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Friday, January 14, 2011
 
Even More on Antitrust Law and the BCS

While Monday evening's BCS National Championship Game commanded much of the college football world's attention this week, the antitrust implications of the Bowl Championship Series continued to make news as well. Specifically, as reported by several media outlets, the law firm of Arent Fox -- legal counsel to Boise State University and the Mountain West Conference on matters relating to antitrust law and the BCS -- recently submitted a report to the United States Department of Justice arguing that the BCS violates federal antitrust law. The Justice Department is presently deciding whether to launch a formal antitrust investigation of the BCS.

The Arent Fox report sets out to debunk 22 common arguments advanced in support of the BCS, ranging from the assertion that a playoff would damage college football's regular season, to the issue of whether consumer welfare is sufficiently implicated by the BCS to warrant an antitrust lawsuit. The report concludes that the BCS does in fact violate antitrust law, and urges the Justice Department to launch a formal investigation.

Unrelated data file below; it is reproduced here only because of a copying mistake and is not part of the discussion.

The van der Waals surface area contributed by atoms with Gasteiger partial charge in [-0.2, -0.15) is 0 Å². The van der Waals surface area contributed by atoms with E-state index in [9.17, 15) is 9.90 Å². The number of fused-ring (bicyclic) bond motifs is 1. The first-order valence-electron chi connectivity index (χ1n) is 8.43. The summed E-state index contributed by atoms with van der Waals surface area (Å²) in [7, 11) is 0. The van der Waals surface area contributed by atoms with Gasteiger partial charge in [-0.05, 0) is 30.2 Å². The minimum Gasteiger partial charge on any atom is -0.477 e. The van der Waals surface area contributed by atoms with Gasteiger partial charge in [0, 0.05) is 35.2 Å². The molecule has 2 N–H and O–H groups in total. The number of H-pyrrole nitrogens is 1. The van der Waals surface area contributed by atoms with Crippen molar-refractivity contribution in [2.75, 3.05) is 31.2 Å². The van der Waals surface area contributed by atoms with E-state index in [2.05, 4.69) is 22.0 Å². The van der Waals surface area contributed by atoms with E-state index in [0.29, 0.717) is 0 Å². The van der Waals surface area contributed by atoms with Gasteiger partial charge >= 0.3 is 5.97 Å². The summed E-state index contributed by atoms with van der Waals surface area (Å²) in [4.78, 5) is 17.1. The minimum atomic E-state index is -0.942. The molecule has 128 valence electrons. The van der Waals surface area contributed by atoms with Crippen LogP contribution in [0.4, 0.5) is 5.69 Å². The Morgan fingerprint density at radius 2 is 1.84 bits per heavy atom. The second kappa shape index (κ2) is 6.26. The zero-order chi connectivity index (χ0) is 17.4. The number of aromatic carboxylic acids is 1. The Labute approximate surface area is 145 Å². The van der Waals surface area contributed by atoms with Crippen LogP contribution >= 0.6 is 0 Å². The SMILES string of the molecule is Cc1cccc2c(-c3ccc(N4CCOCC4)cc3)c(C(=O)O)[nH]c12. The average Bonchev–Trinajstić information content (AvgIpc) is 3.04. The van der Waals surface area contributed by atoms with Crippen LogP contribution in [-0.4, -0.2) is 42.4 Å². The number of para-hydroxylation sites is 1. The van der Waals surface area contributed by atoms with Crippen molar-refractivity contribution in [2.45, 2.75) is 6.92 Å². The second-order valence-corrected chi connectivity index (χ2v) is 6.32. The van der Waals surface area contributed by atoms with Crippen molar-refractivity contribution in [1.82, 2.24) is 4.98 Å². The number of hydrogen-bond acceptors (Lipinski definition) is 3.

To read the Arent Fox report click here. For other takes on the legality of the BCS under antitrust law, please see my article "Antitrust & The Bowl Championship Series," as well as Michael McCann's "Antitrust, Governance, and Postseason College Football."





1 Comments:

That's a pretty good breakdown, though I would have focused more on the pure logic-avenue analysis of the computers' role in the rankings -- the report mentions that margin of victory is excluded, but the fact the formulas are a) secret and b) held to no quantitative scrutiny are the ones I focus on (and focused on in my "The way it is" video which was once and should soon again be on YouTube). The fact one of the computer algorithms used in the BCS utilizes last season's performance alone is a major problem against which even BCS supporters should rally.

Regardless, I applaud your attention to this topic!

Anonymous Tim Burke -- 1/14/2011 12:50 PM  


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